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Saturday, August 13, 2011

Ind. Courts - "IMPD Officer David Bisard's trial could be delayed another year."

Deanna Dewberry of WISHTV had this story late last evening. Some quotes:

INDIANAPOLIS (WISH) - IMPD Officer David Bisard's trial could be delayed another year. That was the word Friday from Marion Superior Court Judge Grant Hawkins. The delay will allow the Indiana Court of Appeals to hear evidence in the case before it goes to trial. The process is called an interlocutory appeal.

IMPD officer David Bisard hit three motorcyclists last August, killing one of them. A blood test found that his blood alcohol level was .19. That’s more than twice the legal limit. In May of this year, Marion Superior Court Judge Grant Hawkins threw out the blood alcohol evidence in the DUI cases against Bisard because the medical technician who drew Bisard's blood did not follow protocol mandated by state law.

Prosecutors want to appeal that decision. Friday, Judge Hawkins reluctantly granted permission to appeal to the Indiana Court of Appeals. Hawkins was concerned about the number of pre-trial motions, and each could be appealed. Each appeal will further delay the trial.

"If I allow the appeal, I could lose jurisdiction of the case until the court [Indiana Court of Appeals] rules," Hawkins told the attorneys. Hawkins preferred to rule on all the pre-trial motions first, then certify appeals on all his decisions at the same time.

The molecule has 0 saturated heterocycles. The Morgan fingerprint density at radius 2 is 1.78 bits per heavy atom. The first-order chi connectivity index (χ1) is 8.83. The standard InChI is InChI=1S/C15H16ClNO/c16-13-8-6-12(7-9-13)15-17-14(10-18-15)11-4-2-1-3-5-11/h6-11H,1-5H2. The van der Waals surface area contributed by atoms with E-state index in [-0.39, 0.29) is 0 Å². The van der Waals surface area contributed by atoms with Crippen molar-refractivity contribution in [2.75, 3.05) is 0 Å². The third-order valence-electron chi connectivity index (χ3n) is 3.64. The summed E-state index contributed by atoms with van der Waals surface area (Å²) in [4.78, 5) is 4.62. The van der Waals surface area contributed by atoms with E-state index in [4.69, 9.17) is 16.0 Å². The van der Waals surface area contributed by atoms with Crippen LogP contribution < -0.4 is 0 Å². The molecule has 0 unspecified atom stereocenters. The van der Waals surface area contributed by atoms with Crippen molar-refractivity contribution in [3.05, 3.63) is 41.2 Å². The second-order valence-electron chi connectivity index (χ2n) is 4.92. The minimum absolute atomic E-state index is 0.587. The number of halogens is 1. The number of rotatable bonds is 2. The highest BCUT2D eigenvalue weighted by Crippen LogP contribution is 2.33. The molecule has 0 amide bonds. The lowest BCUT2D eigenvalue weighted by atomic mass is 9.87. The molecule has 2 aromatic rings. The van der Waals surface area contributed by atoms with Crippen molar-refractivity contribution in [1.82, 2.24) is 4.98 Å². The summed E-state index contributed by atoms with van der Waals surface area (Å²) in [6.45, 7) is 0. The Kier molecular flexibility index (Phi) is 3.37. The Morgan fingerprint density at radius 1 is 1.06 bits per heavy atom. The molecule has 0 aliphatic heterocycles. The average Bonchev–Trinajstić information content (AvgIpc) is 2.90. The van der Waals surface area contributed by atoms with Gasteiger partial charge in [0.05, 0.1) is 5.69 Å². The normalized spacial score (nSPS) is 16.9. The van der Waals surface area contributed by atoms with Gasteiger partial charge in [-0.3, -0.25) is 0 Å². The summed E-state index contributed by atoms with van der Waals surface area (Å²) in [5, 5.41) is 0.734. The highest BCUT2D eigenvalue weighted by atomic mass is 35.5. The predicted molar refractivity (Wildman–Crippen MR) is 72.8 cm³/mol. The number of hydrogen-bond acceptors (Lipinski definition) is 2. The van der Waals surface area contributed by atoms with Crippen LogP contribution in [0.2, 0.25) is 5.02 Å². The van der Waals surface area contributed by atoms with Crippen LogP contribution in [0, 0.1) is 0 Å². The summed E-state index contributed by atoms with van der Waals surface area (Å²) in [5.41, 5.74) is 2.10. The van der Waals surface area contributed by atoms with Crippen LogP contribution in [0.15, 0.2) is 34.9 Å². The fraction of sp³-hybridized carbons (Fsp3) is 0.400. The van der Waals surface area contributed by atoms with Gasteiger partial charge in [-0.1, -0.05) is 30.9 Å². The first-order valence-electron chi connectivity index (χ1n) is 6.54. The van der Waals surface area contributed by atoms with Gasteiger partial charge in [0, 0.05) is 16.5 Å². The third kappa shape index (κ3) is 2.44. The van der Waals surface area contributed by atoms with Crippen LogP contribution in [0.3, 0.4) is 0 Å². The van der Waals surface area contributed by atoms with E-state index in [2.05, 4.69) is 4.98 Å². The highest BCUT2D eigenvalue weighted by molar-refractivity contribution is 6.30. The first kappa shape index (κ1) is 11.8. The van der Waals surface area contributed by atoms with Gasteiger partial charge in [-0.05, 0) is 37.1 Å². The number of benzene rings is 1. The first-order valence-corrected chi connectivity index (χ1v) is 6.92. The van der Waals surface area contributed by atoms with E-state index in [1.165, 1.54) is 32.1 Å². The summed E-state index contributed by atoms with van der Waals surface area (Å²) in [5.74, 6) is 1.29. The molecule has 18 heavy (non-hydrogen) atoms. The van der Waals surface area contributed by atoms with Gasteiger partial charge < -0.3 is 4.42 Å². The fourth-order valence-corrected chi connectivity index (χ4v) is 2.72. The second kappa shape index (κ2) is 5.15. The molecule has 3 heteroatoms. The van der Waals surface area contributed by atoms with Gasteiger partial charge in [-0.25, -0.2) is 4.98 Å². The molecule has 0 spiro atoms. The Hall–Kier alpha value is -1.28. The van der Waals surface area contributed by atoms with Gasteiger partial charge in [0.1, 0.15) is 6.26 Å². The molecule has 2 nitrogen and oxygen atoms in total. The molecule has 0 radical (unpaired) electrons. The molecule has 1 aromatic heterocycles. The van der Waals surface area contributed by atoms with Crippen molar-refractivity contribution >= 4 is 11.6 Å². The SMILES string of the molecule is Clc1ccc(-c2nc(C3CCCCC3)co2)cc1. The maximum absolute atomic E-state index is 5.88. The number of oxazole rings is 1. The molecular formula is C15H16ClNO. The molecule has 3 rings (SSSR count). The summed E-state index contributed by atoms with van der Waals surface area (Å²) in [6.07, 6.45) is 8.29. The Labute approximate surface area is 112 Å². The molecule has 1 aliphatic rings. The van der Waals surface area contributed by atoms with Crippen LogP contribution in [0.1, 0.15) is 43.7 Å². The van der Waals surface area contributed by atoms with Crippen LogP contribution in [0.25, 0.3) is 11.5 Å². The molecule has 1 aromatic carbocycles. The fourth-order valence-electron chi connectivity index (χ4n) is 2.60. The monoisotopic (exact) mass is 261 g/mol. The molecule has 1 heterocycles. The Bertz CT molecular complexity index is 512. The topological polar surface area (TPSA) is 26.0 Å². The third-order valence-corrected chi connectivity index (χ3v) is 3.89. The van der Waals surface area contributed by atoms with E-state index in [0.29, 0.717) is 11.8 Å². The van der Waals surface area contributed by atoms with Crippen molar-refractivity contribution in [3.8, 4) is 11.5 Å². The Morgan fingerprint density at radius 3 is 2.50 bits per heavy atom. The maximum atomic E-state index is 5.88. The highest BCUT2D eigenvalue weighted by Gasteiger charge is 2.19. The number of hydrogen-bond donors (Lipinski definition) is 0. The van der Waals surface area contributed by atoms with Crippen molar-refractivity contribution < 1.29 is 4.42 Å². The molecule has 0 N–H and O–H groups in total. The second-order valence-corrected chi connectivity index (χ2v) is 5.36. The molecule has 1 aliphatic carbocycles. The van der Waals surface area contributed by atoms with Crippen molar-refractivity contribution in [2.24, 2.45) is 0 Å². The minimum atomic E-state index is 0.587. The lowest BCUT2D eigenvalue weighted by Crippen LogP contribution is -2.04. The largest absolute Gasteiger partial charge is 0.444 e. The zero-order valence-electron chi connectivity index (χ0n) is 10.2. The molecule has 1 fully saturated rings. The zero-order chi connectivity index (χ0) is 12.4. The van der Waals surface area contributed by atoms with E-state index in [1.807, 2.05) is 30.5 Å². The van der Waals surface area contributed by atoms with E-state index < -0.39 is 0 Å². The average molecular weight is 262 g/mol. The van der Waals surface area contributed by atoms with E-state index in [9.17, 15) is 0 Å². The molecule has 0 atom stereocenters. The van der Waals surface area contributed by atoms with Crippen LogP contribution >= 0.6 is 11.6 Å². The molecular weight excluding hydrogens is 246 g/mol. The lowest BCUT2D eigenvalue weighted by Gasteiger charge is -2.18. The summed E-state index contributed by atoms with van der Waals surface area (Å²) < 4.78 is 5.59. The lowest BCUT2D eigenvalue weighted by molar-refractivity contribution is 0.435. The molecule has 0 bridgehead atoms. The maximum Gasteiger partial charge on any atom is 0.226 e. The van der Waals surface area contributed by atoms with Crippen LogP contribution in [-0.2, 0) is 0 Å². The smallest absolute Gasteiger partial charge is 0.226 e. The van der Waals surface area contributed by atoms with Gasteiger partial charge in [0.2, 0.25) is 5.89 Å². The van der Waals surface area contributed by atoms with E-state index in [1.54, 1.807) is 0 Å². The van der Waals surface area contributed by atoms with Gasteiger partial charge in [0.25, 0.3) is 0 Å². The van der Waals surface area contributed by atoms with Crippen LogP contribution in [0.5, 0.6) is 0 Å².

But state law mandates that interlocutory appeal certification occur within 30 days of the lower court's decision. Prosecutors feared that waiting to certify the appeal on the blood alcohol evidence in the DUI cases might violate state law. * * *

Asked how long it might take before Bisard goes to trial, Robinson answered, "If we get a quick ruling [from the Indiana Court of Appeals] - speaking very optimistically - we could go to trial by the early or mid part of 2012."

But defense attorneys are planning to file a motion asking that the blood alcohol evidence be thrown out in the criminal recklessness cases against Bisard as well. Hearings and appeals on that issue could further delay the trial.

Robinson told Judge Hawkins she will consult with the state attorney general's office to learn whether Judge Hawkins can proceed with a hearing on admission of the blood alcohol evidence in the criminal recklessness cases before the interlocutory appeals process is complete.

If Hawkins is able to proceed, the defense will file a motion to suppress evidence in the criminal recklessness cases on September 16th. The state will respond on October 14th, and a hearing will be held on October 27th at 1:30 p.m.

Posted by Marcia Oddi on August 13, 2011 09:25 AM
Posted to Indiana Courts